TPL Dataflow and async/await vs CCR - part 2

Dealing with asynchronous APIs will also be much easier than with CCR. First of all you can expect most (if not all) classes in the .Net framework to have another method added to them that is declared async. For example the Stream object used to have a synchronous Read method and then BeginRead and EndRead for asynchronous processing. In .Net 4.5 the Stream object also have ReadAsync which can be used to process asynchronously. If you however need to work with an API that have not been updated with an async method you can either apply the same pattern as with CCR by using TPL data-flow or you can just spawn and await two tasks like this:

  1: var asyncResult = default(IAsyncResult);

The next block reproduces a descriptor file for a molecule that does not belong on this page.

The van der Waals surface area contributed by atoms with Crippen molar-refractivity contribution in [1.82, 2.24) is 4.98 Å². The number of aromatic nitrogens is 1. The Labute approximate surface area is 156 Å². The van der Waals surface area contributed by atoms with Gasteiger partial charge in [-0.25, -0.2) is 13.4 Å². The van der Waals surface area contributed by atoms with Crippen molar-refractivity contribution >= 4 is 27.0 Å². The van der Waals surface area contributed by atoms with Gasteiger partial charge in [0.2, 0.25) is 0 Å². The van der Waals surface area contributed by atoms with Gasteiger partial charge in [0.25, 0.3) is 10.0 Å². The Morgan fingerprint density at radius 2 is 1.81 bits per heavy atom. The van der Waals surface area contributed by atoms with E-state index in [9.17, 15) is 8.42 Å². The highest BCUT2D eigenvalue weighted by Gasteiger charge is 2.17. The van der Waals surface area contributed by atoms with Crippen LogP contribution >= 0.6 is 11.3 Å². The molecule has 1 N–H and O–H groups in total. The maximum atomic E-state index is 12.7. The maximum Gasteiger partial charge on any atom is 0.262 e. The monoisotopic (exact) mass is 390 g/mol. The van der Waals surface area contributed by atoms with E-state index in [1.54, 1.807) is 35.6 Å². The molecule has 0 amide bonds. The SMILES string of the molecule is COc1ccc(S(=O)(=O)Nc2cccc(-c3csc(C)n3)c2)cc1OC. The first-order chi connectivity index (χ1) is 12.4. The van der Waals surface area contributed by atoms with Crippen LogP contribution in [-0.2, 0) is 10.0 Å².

2: var result = default(int);
 3: var mre = new ManualResetEvent(false);
 4: await Task.Run(() => 
 5:     {
 6:         stream.BeginRead(buffer, offset, count, 
 7:             r => { asyncResult = r; mre.Set(); }, null);
 8:         mre.WaitOne();
 9:     });
 10: await Task.Run(() => result = stream.EndRead(asyncResult));

You could naturally wrap this in a helper method to deal with this generically exactly the same way as with CCR.

UPDATE: First of all I was too quick to post this so there was an error in the original code. The use of BeginRead must wait on completion before completing. Second (I guess that is the price for using the latest stuff) I missed to point out that there already is a helper for making Begin/End into a task; Task.Factory.FromAsync. Last (but not least) I admit the code above is kind of stupid and yes it would block a thread pool thread. I was stuck in a pattern commonly used in CCR. Stephen Toub's first comment below show's how this should really be done using a TaskCompletionSource object. So to really learn something useful, look at that comment and the use of TaskCompletionSource.